"Everything in and around the tournament happens on the farm," tournament director Steve Dodge said. "You can show up, play your round, and just relax and have fun with all of the other players, spectators, and staff. It's just a great big family, on a family farm, having fun and competing at a very high level."
Along with the warm atmosphere carefully crafted to suit the tastes and interests of disc golfers, the course itself has always been the other main draw for competitors. Maple Hill was designed to be one of the world's best courses from the very start and was actually the best in 2021. The property has terrain and obstacles course designers dream of, and the design exploits that potential to its fullest. To learn more about what this special course is like and its history, give our feature piece, "World's Best Disc Golf Courses: Maple Hill," a read.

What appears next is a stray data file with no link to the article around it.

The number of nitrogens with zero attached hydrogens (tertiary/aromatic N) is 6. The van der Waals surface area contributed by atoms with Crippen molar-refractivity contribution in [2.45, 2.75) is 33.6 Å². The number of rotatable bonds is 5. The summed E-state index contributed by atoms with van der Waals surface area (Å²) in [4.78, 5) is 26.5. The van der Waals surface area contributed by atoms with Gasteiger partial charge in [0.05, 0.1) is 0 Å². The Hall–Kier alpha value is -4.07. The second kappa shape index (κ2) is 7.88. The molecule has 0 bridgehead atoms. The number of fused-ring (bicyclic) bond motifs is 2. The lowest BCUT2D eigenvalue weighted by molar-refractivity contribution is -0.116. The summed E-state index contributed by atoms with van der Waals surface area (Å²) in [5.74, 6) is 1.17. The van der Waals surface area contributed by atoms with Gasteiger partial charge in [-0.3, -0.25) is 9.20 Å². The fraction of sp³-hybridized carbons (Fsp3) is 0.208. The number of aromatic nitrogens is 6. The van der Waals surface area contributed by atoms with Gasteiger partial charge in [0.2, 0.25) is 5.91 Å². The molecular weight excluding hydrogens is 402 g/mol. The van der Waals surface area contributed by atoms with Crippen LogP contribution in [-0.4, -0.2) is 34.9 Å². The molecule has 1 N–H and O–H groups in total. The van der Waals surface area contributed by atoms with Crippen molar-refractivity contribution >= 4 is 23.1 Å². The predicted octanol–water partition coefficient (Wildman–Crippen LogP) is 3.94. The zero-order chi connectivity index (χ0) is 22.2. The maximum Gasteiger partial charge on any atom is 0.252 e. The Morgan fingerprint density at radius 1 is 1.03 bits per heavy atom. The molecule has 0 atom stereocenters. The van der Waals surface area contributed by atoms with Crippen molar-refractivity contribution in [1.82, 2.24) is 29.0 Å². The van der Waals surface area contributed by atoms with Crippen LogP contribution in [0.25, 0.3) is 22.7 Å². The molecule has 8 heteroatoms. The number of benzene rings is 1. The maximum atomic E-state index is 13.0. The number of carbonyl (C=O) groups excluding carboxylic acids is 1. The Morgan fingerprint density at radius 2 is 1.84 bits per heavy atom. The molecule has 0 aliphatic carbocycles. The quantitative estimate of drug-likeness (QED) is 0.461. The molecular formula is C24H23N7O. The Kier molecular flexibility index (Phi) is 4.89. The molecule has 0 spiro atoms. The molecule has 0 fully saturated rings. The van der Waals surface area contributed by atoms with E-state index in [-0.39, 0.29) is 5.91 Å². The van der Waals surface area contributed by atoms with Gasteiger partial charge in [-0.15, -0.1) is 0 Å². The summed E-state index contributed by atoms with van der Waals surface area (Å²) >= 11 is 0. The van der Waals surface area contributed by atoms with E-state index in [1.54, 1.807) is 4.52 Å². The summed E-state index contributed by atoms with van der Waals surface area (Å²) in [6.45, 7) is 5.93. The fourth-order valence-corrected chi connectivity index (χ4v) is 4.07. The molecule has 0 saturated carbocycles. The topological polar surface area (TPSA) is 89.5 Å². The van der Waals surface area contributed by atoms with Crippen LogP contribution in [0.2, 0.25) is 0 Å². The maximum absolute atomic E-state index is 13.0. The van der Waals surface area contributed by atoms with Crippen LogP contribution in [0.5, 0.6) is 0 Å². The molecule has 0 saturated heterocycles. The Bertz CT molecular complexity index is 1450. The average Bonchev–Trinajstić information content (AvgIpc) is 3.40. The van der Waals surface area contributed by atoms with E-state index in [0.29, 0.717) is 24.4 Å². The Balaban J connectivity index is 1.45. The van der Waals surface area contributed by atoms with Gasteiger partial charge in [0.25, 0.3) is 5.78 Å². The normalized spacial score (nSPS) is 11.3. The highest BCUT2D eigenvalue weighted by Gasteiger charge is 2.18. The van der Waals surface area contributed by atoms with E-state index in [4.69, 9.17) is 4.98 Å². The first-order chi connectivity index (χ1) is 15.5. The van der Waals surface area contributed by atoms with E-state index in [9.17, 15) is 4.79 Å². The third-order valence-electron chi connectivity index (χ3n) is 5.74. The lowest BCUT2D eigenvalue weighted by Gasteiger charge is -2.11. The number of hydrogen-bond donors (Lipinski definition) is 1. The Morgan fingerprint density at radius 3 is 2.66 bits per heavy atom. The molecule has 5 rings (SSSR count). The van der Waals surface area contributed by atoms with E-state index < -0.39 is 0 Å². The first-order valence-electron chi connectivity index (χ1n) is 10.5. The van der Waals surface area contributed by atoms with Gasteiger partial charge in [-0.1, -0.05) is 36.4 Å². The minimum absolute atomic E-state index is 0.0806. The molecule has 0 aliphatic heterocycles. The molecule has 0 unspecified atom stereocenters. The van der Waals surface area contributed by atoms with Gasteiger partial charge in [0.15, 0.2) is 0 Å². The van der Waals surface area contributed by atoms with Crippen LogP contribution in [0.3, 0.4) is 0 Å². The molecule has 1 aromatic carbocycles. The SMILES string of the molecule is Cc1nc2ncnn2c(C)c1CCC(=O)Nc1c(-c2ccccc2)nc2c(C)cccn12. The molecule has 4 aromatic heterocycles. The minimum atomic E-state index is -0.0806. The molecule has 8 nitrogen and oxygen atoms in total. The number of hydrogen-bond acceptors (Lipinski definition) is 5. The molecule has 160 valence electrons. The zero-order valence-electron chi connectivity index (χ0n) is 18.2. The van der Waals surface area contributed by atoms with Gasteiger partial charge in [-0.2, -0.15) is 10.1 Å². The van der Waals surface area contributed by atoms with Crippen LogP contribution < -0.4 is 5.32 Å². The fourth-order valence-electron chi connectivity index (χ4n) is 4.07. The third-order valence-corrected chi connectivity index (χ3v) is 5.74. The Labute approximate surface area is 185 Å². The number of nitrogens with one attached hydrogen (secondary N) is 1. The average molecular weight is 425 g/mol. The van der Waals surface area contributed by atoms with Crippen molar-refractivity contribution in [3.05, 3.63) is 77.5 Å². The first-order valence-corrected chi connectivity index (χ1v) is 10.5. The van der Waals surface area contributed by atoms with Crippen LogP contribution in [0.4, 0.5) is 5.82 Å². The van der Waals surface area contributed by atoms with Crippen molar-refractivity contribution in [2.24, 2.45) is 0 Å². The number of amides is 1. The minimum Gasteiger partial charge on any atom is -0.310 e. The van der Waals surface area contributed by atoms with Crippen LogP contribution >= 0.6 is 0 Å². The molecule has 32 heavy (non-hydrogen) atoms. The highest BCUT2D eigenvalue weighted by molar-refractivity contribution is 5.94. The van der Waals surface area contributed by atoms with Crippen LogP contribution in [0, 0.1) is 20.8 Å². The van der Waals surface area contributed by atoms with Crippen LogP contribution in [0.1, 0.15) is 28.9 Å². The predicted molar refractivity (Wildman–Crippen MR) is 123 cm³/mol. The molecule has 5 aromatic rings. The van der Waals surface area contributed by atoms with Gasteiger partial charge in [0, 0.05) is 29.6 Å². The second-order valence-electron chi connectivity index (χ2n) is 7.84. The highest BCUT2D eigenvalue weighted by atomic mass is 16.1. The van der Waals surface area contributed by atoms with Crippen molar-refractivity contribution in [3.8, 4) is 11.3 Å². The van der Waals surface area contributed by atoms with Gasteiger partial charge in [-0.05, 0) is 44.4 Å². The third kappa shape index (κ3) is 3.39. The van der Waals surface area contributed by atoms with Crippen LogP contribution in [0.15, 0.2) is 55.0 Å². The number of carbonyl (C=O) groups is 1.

The event also has a unique place in recent disc golf history: the 2016 Vibram Open at Maple Hill was the first DGPT event ever held. Newer disc golf fans may not know that Dodge founded the DGPT and ran and owned the majority stake in it until late 2019. So when he launched the DGPT in 2016, it was a no-brainer to kick the new venture off at his own well-loved course and event.
Because the location and tournament are so renowned, nearly every top disc golfer attends the annual competition at Maple Hill. This has contributed to the feeling in recent years that a win at Maple Hill means a lot more than a win at most other venues. Getting the W in Massachusetts isn't quite earning a Worlds or a U.S. Disc Golf Championship title, but in many players and fans' eyes, it's not far off.